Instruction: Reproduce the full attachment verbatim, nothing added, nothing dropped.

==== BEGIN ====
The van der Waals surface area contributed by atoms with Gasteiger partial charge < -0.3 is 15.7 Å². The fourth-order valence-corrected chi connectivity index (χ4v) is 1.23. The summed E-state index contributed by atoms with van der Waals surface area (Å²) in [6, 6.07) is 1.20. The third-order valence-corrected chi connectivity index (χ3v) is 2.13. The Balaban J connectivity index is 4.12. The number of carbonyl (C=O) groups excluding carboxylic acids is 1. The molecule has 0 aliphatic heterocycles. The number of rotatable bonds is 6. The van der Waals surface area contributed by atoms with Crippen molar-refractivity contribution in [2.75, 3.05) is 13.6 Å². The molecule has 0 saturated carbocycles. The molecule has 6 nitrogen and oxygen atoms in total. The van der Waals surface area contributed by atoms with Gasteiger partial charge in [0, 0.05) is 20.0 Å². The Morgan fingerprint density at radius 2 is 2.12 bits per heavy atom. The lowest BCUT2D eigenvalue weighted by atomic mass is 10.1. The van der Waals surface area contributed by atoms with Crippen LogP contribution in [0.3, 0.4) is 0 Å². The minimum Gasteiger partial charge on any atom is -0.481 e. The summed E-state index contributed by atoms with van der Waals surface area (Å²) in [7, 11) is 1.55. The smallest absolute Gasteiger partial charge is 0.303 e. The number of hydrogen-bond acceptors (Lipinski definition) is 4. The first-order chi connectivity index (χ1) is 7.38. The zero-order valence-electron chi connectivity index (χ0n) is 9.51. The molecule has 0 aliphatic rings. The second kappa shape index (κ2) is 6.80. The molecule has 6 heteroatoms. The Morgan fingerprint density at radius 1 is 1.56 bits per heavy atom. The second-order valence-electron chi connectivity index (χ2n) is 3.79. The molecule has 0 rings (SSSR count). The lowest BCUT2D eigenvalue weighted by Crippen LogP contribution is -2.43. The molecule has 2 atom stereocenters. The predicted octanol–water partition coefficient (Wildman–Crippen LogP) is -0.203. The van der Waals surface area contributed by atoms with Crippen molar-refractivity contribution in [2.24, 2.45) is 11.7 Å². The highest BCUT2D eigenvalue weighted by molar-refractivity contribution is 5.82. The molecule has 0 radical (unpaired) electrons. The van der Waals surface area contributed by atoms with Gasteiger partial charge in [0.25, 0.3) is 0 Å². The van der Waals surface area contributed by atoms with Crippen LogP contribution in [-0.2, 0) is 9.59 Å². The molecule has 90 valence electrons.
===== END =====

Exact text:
The van der Waals surface area contributed by atoms with Gasteiger partial charge < -0.3 is 15.7 Å². The fourth-order valence-corrected chi connectivity index (χ4v) is 1.23. The summed E-state index contributed by atoms with van der Waals surface area (Å²) in [6, 6.07) is 1.20. The third-order valence-corrected chi connectivity index (χ3v) is 2.13. The Balaban J connectivity index is 4.12. The number of carbonyl (C=O) groups excluding carboxylic acids is 1. The molecule has 0 aliphatic heterocycles. The number of rotatable bonds is 6. The van der Waals surface area contributed by atoms with Crippen molar-refractivity contribution in [2.75, 3.05) is 13.6 Å². The molecule has 0 saturated carbocycles. The molecule has 6 nitrogen and oxygen atoms in total. The van der Waals surface area contributed by atoms with Gasteiger partial charge in [0, 0.05) is 20.0 Å². The Morgan fingerprint density at radius 2 is 2.12 bits per heavy atom. The lowest BCUT2D eigenvalue weighted by atomic mass is 10.1. The van der Waals surface area contributed by atoms with Crippen LogP contribution in [0.3, 0.4) is 0 Å². The minimum Gasteiger partial charge on any atom is -0.481 e. The summed E-state index contributed by atoms with van der Waals surface area (Å²) in [7, 11) is 1.55. The smallest absolute Gasteiger partial charge is 0.303 e. The number of hydrogen-bond acceptors (Lipinski definition) is 4. The first-order chi connectivity index (χ1) is 7.38. The zero-order valence-electron chi connectivity index (χ0n) is 9.51. The molecule has 0 aliphatic rings. The second kappa shape index (κ2) is 6.80. The molecule has 6 heteroatoms. The Morgan fingerprint density at radius 1 is 1.56 bits per heavy atom. The second-order valence-electron chi connectivity index (χ2n) is 3.79. The molecule has 0 rings (SSSR count). The lowest BCUT2D eigenvalue weighted by Crippen LogP contribution is -2.43. The molecule has 2 atom stereocenters. The predicted octanol–water partition coefficient (Wildman–Crippen LogP) is -0.203. The van der Waals surface area contributed by atoms with Crippen molar-refractivity contribution in [2.24, 2.45) is 11.7 Å². The highest BCUT2D eigenvalue weighted by molar-refractivity contribution is 5.82. The molecule has 0 radical (unpaired) electrons. The van der Waals surface area contributed by atoms with Gasteiger partial charge in [0.25, 0.3) is 0 Å². The van der Waals surface area contributed by atoms with Crippen LogP contribution in [-0.2, 0) is 9.59 Å². The molecule has 90 valence electrons.